The good news is, spatial thinking can be improved!
I am living proof of that.
Despite inheriting the directionally challenged Gushy Gene (find out what that is in my last post), I was blessed to have a dad with supernatural spatial sense. Fishing in the many lakes surrounding us (where one body of water looked exactly like the next), he not only navigated the waters with complete ease, his brain was literally a GPS, knowing the exact coordinates of the place where he caught that 30 inch walleye in Red Gut Bay in1985.
Dad worked his magic packing the trunk of the car after a weekend shopping spree at the Mall of America. We’re talking A. LOT. OF. STUFF. (My mom and I are both former shopaholics).
I only wish I’d have taken a picture of the U-Haul he packed when I moved after University. Oh, the beauty. A masterpiece.
My sense of direction improved by growing up in this environment. Tetris, puzzles, Logo (that ancient computer programming game at school that everyone else hated and I LOVED), art and music helped build strong neural pathways in my brain for spatial thinking.
How can you help develop spatial thinking in your students?
I’ll give you 3 easy ways to improve students’ spatial sense.
Spatial Sense can be improved through:
Young kids have a strong intuitive sense of symmetry. They’re drawn to playing with building and pattern blocks and spontaneously make creations that are symmetrical. Research shows that knowing symmetry helps us learn things like graphing, understanding negative numbers and how to simplify complex information.
Spatial sense can be developed through symmetry games, where kids use their perception of placement, shape and distance to put an object to reflect the object placed by their partner. I first learned the Symmetry Game during my involvement in the Math for Young Children Project at OISE/University of Toronto. Learn more about their work in the wonderful book, Taking Shape by Moss, Bruce, Caswell, Flynn & Hawes.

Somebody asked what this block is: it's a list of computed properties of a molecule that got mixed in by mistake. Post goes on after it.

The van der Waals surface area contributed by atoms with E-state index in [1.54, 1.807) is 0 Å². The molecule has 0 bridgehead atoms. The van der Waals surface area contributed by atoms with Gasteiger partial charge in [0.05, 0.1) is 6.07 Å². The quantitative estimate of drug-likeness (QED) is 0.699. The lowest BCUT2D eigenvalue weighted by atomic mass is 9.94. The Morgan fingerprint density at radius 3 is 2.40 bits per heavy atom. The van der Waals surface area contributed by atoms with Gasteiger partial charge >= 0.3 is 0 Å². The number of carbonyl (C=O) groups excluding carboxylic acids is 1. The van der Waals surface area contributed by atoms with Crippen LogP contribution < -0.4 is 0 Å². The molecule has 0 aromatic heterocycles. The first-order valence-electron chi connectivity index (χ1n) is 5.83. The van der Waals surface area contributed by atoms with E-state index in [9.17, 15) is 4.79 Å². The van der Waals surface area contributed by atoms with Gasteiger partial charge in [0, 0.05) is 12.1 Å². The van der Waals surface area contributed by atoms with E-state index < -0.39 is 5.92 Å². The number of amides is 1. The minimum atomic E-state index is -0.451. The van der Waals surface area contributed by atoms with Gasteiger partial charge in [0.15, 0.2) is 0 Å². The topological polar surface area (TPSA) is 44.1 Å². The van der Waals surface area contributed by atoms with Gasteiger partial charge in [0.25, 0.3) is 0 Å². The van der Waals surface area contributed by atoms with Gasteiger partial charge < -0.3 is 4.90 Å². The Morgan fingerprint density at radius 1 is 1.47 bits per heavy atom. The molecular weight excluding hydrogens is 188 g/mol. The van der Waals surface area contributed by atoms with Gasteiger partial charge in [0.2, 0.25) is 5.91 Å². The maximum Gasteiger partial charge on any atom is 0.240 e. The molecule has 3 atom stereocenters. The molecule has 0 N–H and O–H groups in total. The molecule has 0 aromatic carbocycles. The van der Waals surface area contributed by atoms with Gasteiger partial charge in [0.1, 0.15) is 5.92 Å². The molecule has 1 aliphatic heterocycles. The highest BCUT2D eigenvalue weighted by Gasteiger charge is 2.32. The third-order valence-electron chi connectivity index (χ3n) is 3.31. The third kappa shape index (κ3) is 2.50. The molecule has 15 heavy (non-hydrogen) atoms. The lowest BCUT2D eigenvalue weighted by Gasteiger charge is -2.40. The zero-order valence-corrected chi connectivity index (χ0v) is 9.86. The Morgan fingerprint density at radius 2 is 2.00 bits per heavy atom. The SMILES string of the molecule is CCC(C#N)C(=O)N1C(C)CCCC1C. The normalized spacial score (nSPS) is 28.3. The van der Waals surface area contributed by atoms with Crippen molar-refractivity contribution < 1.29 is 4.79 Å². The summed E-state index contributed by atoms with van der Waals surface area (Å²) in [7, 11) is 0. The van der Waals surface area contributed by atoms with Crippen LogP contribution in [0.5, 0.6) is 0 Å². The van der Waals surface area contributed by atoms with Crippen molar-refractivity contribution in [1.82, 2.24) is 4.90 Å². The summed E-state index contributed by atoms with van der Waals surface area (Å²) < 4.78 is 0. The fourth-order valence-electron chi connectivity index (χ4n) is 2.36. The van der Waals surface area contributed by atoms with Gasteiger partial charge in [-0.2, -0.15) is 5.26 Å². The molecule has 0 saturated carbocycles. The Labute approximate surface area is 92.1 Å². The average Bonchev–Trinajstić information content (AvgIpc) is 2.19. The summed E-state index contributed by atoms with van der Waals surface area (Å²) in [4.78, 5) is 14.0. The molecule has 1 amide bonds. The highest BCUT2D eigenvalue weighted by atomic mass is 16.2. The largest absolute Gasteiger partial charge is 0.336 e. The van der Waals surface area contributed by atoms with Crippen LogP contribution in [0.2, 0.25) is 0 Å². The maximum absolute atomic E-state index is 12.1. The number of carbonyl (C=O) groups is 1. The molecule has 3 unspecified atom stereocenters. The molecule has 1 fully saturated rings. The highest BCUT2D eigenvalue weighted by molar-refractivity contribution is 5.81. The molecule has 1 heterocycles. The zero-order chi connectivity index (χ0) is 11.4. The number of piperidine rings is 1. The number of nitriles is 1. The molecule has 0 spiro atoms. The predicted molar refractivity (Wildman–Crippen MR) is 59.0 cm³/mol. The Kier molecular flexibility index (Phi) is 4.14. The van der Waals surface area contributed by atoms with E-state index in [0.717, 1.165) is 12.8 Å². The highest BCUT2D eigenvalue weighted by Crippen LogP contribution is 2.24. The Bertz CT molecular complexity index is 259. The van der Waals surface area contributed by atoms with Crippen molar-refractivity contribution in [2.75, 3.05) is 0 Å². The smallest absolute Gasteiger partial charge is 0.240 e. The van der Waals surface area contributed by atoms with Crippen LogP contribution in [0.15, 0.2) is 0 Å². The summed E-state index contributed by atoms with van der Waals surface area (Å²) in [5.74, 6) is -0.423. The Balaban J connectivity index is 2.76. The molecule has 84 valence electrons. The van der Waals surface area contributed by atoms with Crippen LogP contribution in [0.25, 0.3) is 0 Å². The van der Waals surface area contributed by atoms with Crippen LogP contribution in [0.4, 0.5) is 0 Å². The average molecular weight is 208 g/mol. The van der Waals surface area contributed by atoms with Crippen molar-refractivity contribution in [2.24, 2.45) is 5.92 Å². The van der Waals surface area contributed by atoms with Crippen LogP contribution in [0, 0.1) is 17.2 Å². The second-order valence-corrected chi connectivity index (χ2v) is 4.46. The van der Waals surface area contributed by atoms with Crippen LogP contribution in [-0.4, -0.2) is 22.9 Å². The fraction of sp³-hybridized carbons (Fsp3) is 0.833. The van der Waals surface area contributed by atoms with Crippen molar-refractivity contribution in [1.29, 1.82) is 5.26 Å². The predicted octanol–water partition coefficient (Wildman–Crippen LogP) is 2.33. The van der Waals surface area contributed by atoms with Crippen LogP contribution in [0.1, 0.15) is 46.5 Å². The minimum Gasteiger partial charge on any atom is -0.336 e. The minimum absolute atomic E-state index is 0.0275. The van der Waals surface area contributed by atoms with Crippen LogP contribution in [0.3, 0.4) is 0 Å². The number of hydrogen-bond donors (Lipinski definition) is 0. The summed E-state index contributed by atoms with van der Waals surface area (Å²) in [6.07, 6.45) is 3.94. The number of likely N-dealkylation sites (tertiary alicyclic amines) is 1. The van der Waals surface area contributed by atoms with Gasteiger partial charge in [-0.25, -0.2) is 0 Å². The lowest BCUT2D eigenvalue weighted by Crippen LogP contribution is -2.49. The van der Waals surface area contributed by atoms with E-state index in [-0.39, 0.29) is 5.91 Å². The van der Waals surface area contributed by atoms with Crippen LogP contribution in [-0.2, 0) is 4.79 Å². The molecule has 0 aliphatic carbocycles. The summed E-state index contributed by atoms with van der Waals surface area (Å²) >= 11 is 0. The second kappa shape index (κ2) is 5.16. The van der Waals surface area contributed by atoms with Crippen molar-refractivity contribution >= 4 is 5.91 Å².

The Symmetry Game
This game is so flexible, you can play it with many different math manipulatives you have on hand (pattern blocks, pentominoes, Cuisenaire rods, square tiles, etc.)
How to play using pattern blocks:
- Each partner has a side to work on. The line of symmetry can be made with masking tape, a string, or a line on a cookie sheet, a table, the floor or a large piece of paper.
- Partner A places a pattern block on their side, touching the line.
- Partner B finds the same shape and matches it by creating the reflection on their side of the line of symmetry.
- Now Partner B places a new shape on their side (either touching the line of symmetry or touching a shape they’ve already played) and Partner A matches it.
- Play continues back and forth. Note: On each turn, there is a change in the leader.
- After completing a design, ask students what it reminds them of (designs will often end up looking like a certain animal or object).
This same idea can be used with many different math manipulatives, other than pattern blocks. If using an item like pentominoes, 1-inch grid paper is helpful to play on to assist with the placement of pieces.
Check out my art projects that teach the spatial awareness concept of symmetry:
A stack of origami paper (or regular paper cut into square pieces) along with an origami book from the local library can become an instant math center. A different kind of paperwork – the good, hands-on kind, not just paper-pencil worksheets.
Research has shown that children made gains in spatial thinking after completing a program of origami and paper engineering. 3D perception, logical thinking, focus and concentration improve.
Origami, the ancient Japanese art of paper folding, teaches many math related skills:
- geometry – you learn symmetry, how to rotate and decompose shapes (e.g., when folding a square corner to corner into a triangle)
- thinking skills – you must make sense of and then follow the instructions in a logical and sequential way
- fractions – you can use origami to show one-half, one-third, and one-fourth by folding the paper and asking what shape will result
- problem solving and perseverance – kids are given the opportunity to practice a growth mindset, where struggle and trial and error grow the brain. Show kids a shape and have them try to find a way to make it.
- spatial sense – spatial perception is exercised as you follow the steps and visualize the completed project
Use in your classroom and see spatial sense skills in-CREASE.
Leave a comment below and let me know how it unfolds.
Different types of building activities are shown to improve spatial sense. This includes block building, puzzle play, and art and design tasks.
Anything from building a tower out of blocks, to making a wallet out of construction
I talk about the importance of spatial sense in STEAM disciplines (Science, Technology, Engineering, Art, and Math) in the latest issue of Uppercase magazine.
Math Expander’s “Design your Stuffie’s Dream Chair” STEAM Challenge uses specific strategies to develop these skills.